The game itself feels pretty simple at the start: you’re just trying to maximize sets of cards so that you can get rid of everything. If you have pairs in your hand, then you want to try to win a trick so that you can lead with pairs. Sometimes there’s a question of how far to jump in value: do you play the lower value from your hand, hoping you can get rid of more cards, or do you jump to a higher value, hoping to shut other players out so that you can start the next trick?
Once you start throwing in advancements, though, that’s where things really start getting crazy. The game starts with one set of cards per player, so if you have five players, you know the best set that could be played is five 10s. But there is a power that lets you count a card as two copies of itself, and a power that lets a card have any value if played in a set. Add those to the cards that change values, and you might end up with somebody playing a set of six or seven cards, or bumping values up well beyond 10. (I think the highest I’ve seen so far is three 18s.)
Another wrinkle is the card that changes the order of the pile—now you’re going in decreasing order instead of increasing order. We had somebody play a pair of zeroes to win a stack once. As far as I can tell, there’s nothing preventing you from making negative numbers, either (though it hasn’t happened in my games yet).
One thing you always need to take into consideration when playing an advancement is that there’s no guarantee you will get the card back on your next round. So getting a pair of 12s might help you win this pile, but in the next round after the cards are shuffled and dealt back out, you may have just given somebody else a huge advantage. That’s particularly true of the Ascended Form—I used one of mine in the first round in one game, and then never got it back through the whole game, which meant other players were using my Ascended Form against me. You gotta know when to hold ’em and when to fold ’em, you might say.
I’ve only played The Great Dalmuti a couple times, and although I understand the various tactics for how to get rid of your cards, I was never really clear about the object of the game. You go out first, and you get to be a higher rank… and then you just play again. There’s no end to the game other than when everyone calls it quits, and I suppose maybe being the Great Dalmuti is kind of like winning? Custom Heroes gives you a more defined end-point, so that there’s a point to all that trick-taking and getting rid of your cards. I like the way that going out sooner gets you points, but going out later gets you more power tokens and advancements—it’s a nice balancing effect, so that players who did poorly will have more opportunities to modify their cards the next time around.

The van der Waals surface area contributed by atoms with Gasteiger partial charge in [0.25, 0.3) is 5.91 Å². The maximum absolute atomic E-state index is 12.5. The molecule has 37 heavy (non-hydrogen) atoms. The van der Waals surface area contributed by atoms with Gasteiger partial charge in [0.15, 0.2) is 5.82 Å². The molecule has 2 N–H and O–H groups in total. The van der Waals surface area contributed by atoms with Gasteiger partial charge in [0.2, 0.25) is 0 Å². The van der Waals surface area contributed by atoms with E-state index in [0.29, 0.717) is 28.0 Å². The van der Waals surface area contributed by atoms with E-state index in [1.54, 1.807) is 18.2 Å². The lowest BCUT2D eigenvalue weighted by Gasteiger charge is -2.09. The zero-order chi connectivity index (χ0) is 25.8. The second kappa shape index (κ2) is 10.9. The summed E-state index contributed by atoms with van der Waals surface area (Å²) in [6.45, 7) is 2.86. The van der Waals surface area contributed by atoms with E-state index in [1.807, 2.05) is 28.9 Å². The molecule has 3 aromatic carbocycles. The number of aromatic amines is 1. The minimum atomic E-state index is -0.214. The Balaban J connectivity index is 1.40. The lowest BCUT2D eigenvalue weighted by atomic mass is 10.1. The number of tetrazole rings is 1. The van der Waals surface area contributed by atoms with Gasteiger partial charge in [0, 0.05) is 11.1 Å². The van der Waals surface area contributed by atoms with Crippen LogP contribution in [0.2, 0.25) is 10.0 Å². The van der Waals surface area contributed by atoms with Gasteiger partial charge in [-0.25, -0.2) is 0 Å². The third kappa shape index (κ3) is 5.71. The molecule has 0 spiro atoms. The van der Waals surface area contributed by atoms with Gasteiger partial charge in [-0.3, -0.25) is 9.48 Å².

Custom Heroes adds some fun, wacky twists to the ladder-style trick-taking game. There’s a good deal of luck mixed in with the strategy—other than the Ascended Form and Kodora cards, you don’t always know what anyone else has, and because of the advancements, you can’t deduce what numbers are available by what’s been played, because the numbers can keep changing. I like how the game escalates: in most of the games I’ve played, it’s the lower numbers that tend to get upgraded first, so then by the end we’re mostly playing strings of high-value cards. There is a little bit of flavor in the rulebook about how we’re fighting off some enemies at the gates, but it’s mostly just a numbers game with fun illustrations, and the theme isn’t very important. It’s fun anyway.
If you like trick-taking games or just the idea of layering transparent cards to give a hero a blazing sword in one hand and a cabbage in the other, then you should definitely check out Custom Heroes. Look for it at your friendly neighborhood game store, or order a copy from Amazon!
Disclosure: GeekDad received a copy of this game for review purposes.